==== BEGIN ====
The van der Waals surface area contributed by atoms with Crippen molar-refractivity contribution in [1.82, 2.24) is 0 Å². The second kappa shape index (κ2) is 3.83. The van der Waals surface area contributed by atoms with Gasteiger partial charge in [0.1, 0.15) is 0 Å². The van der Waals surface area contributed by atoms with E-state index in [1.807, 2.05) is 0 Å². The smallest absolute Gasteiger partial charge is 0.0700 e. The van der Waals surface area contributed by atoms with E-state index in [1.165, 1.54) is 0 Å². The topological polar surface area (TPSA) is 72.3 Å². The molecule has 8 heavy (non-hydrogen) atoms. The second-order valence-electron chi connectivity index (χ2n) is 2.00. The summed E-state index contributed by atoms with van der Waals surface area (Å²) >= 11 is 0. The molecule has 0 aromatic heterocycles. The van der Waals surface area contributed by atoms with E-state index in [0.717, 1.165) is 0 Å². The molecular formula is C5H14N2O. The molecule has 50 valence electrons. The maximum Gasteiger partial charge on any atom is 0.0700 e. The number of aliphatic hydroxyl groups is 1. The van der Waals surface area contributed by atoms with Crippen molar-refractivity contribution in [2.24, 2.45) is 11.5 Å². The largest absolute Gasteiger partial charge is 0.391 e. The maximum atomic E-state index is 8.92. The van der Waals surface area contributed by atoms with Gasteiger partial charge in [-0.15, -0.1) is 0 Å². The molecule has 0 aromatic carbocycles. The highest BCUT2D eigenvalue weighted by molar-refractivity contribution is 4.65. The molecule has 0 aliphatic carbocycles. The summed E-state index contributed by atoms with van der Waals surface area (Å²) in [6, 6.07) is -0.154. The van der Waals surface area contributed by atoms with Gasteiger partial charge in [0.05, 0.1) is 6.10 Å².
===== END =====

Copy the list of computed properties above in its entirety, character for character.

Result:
The van der Waals surface area contributed by atoms with Crippen molar-refractivity contribution in [1.82, 2.24) is 0 Å². The second kappa shape index (κ2) is 3.83. The van der Waals surface area contributed by atoms with Gasteiger partial charge in [0.1, 0.15) is 0 Å². The van der Waals surface area contributed by atoms with E-state index in [1.807, 2.05) is 0 Å². The smallest absolute Gasteiger partial charge is 0.0700 e. The van der Waals surface area contributed by atoms with E-state index in [1.165, 1.54) is 0 Å². The topological polar surface area (TPSA) is 72.3 Å². The molecule has 8 heavy (non-hydrogen) atoms. The second-order valence-electron chi connectivity index (χ2n) is 2.00. The summed E-state index contributed by atoms with van der Waals surface area (Å²) >= 11 is 0. The molecule has 0 aromatic heterocycles. The van der Waals surface area contributed by atoms with E-state index in [0.717, 1.165) is 0 Å². The molecular formula is C5H14N2O. The molecule has 50 valence electrons. The maximum Gasteiger partial charge on any atom is 0.0700 e. The number of aliphatic hydroxyl groups is 1. The van der Waals surface area contributed by atoms with Crippen molar-refractivity contribution in [2.24, 2.45) is 11.5 Å². The largest absolute Gasteiger partial charge is 0.391 e. The maximum atomic E-state index is 8.92. The van der Waals surface area contributed by atoms with Gasteiger partial charge in [-0.15, -0.1) is 0 Å². The molecule has 0 aromatic carbocycles. The highest BCUT2D eigenvalue weighted by molar-refractivity contribution is 4.65. The molecule has 0 aliphatic carbocycles. The summed E-state index contributed by atoms with van der Waals surface area (Å²) in [6, 6.07) is -0.154. The van der Waals surface area contributed by atoms with Gasteiger partial charge in [0.05, 0.1) is 6.10 Å².